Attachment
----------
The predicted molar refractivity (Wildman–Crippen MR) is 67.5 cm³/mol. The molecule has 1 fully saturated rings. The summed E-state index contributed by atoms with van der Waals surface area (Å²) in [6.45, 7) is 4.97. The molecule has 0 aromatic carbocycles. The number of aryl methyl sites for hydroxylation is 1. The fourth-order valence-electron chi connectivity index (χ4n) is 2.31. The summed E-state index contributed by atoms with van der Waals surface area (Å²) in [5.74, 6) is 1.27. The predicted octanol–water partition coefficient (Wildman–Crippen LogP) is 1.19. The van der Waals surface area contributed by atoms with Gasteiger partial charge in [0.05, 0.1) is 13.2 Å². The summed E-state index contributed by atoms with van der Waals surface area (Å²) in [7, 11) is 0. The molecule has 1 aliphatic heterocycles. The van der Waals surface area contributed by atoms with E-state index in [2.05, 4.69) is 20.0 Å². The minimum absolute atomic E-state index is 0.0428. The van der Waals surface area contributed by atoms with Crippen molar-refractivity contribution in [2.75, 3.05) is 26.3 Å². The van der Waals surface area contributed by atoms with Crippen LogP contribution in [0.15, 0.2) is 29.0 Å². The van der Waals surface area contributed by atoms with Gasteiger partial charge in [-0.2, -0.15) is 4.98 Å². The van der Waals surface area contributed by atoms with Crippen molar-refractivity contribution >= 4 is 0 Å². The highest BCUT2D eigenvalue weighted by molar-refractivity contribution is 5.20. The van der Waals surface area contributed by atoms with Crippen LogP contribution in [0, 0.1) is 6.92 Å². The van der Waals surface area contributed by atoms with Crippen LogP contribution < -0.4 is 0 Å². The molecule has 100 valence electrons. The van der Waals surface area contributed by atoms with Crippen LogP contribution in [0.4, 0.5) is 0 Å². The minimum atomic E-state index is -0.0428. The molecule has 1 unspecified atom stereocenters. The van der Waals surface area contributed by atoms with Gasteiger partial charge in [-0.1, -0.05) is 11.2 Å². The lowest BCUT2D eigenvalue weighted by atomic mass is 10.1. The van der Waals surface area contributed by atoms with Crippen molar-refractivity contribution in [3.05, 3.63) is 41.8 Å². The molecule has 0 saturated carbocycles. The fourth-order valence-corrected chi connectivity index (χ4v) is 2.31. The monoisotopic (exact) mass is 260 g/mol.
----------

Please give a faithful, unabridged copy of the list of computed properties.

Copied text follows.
The predicted molar refractivity (Wildman–Crippen MR) is 67.5 cm³/mol. The molecule has 1 fully saturated rings. The summed E-state index contributed by atoms with van der Waals surface area (Å²) in [6.45, 7) is 4.97. The molecule has 0 aromatic carbocycles. The number of aryl methyl sites for hydroxylation is 1. The fourth-order valence-electron chi connectivity index (χ4n) is 2.31. The summed E-state index contributed by atoms with van der Waals surface area (Å²) in [5.74, 6) is 1.27. The predicted octanol–water partition coefficient (Wildman–Crippen LogP) is 1.19. The van der Waals surface area contributed by atoms with Gasteiger partial charge in [0.05, 0.1) is 13.2 Å². The summed E-state index contributed by atoms with van der Waals surface area (Å²) in [7, 11) is 0. The molecule has 1 aliphatic heterocycles. The van der Waals surface area contributed by atoms with E-state index in [2.05, 4.69) is 20.0 Å². The minimum absolute atomic E-state index is 0.0428. The van der Waals surface area contributed by atoms with Crippen molar-refractivity contribution in [2.75, 3.05) is 26.3 Å². The van der Waals surface area contributed by atoms with Crippen LogP contribution in [0.15, 0.2) is 29.0 Å². The van der Waals surface area contributed by atoms with Gasteiger partial charge in [-0.2, -0.15) is 4.98 Å². The van der Waals surface area contributed by atoms with Crippen molar-refractivity contribution >= 4 is 0 Å². The highest BCUT2D eigenvalue weighted by molar-refractivity contribution is 5.20. The van der Waals surface area contributed by atoms with Crippen LogP contribution in [0, 0.1) is 6.92 Å². The van der Waals surface area contributed by atoms with Crippen LogP contribution < -0.4 is 0 Å². The molecule has 100 valence electrons. The van der Waals surface area contributed by atoms with Crippen LogP contribution in [0.4, 0.5) is 0 Å². The minimum atomic E-state index is -0.0428. The molecule has 1 unspecified atom stereocenters. The van der Waals surface area contributed by atoms with Gasteiger partial charge in [-0.1, -0.05) is 11.2 Å². The lowest BCUT2D eigenvalue weighted by atomic mass is 10.1. The van der Waals surface area contributed by atoms with Crippen molar-refractivity contribution in [3.05, 3.63) is 41.8 Å². The molecule has 0 saturated carbocycles. The fourth-order valence-corrected chi connectivity index (χ4v) is 2.31. The monoisotopic (exact) mass is 260 g/mol.